Back in the day, when I was going to be the Perfect Teacher, I used a “stoplight” system for behavior. Every student started out the day on green. “Keep up the good work! You’re doing great!”
If a student needed a reminder to follow a rule (or two), their card would change to yellow. “Uh-oh! Slow down, mister! You might want to rethink that choice.”
And, you guessed it, if a student was having a lot of difficulty maintaining expected behaviors, her card would be changed to red. “Stop! Turn that attitude around, Little Miss!”
It all sounded so good back then. Back when I was planning on being the Perfect Teacher.
The reality? If you’ve ever used a method like this (and I’ve seen many variations of it), you might notice something: there’s a glitch in the system.
“Who is changing the cards?” you might ask. Well, I suppose the Perfect Teacher would require each student to be responsible for this. But when you’re not the Perfect Teacher, and when you teach a classroom full of students with a range of special needs, you quickly realize this just isn’t the approach for you.
Back and forth, back and forth to the stoplight board I go, changing each card every time I see a behavior that either needs to be reinforced or redirected. And every time I walk to the board, I take my lesson off-track. Even if I change the card silently, all students’ eyes are on me, wondering whose card I will change and why.
And then there are Ricky, Max and Brendan*.
Ricky’s card is on yellow, but he’s just had an infraction. I firmly tell Ricky to change his card to red until he can make better choices. First he tries to convince me he’ll do a better job. When that doesn’t work, Ricky gets bold and flat-out refuses. Now I’m in a verbal tug-of-war, with my other students as spectators, and no one will win.
Max is NOT happy his card is now on red. Now Max won’t focus on his class work, only on his card. Even though the Perfect Teacher has reminded Max that he can choose to do the right thing and his card will go back to green (eventually), Max is stuck.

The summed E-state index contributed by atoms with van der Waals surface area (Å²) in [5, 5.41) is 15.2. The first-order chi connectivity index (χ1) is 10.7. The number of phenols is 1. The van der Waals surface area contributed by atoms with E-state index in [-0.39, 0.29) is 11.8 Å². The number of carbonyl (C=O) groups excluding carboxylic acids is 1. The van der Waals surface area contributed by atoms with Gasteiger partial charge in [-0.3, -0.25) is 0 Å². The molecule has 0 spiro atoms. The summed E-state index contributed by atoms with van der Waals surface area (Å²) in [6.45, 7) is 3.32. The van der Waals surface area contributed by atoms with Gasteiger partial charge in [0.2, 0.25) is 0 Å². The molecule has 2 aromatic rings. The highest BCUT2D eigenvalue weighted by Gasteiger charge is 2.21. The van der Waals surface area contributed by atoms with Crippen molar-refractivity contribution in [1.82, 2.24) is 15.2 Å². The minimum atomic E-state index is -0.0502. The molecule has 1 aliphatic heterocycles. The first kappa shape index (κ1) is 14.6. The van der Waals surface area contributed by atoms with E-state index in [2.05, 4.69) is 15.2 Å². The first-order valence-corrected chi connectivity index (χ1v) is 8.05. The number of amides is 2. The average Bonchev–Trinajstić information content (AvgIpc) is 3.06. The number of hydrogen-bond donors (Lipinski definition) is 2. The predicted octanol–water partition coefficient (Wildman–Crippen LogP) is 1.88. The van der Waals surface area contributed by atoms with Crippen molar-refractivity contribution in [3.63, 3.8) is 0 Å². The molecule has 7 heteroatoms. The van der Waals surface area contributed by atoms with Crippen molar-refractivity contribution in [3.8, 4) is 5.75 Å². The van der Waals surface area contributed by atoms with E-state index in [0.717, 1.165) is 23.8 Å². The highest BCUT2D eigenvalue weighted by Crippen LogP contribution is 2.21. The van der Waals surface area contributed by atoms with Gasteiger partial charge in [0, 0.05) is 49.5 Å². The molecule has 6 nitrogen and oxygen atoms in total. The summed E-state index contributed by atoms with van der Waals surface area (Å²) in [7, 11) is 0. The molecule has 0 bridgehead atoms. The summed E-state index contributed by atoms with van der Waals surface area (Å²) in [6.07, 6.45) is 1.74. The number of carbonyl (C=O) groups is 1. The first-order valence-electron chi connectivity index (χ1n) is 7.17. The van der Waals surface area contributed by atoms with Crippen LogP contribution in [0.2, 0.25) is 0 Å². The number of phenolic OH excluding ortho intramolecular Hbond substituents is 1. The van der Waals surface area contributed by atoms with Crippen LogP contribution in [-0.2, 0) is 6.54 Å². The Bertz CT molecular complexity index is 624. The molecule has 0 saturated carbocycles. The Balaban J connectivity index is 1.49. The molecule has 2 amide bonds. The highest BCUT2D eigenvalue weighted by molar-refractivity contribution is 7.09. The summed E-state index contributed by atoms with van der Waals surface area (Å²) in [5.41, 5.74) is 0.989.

Brendan, on the other hand, knows his card is on red, but thinks “What’s the point? I always get in trouble, and today is no different. Why should I even try?”
Day after day, Max and Brendan’s cards would inevitably turn to red. Celine, Jeffrey, Allison, and Scott’s cards were consistently on green. Things never seemed to change.
That got me wondering, “What’s the point?”
Then I discovered hole punch cards.
I’m not exaggerating when I say that they have turned my approach to behavior management completely upside down (in a good way!).
I no longer need to walk back and forth to the behavior board to reinforce or redirect. I simply have the student walk to the board to give himself a hole-punch in his card. He can do this while I continue with my lesson. The students quickly get accustomed to this routine.
The best part? It completely reinforces the POSITIVE! Students only get hole-punches for their expected behavior, which in turn encourages other students to do the same. Students can never have their hole-punches taken away (it’s rather difficult to return a hole to its card once it’s been punched). As far as I’m concerned, they’ve earned it. Negative behaviors get addressed, of course, but not in the same way that positive behaviors do.
Once their cards are filled with holes (generally around 18-20 holes per card), students earn a prize. In the beginning of the year, my students are usually excited just to have completed a hole-punch card! The excitement continues through the cold winter months because of the variations in prizes they are awarded (more on that in another post). I love that the hole-punch card is a part of the process!
Students earn hole-punches for almost anything, such as remembering to put their name on their homework before they hand it in, transitioning to the rug quietly, keeping their desks neat, taking a chance on a particularly difficult math problem and volunteering to demonstrate how they got their answer, helping a classmate with directions, or offering an extra pencil to a neighbor.
By giving students the chance to use the hole-puncher on their own card, they take ownership of their card. They count how many holes they have, figure out how many they need to fill it, and think about what they can do to earn more. I can practically see their brains working it out.
And to top it off, they enjoy it! Who doesn’t love punching holes, right?
*Names are for reference only; they were taken from the photo.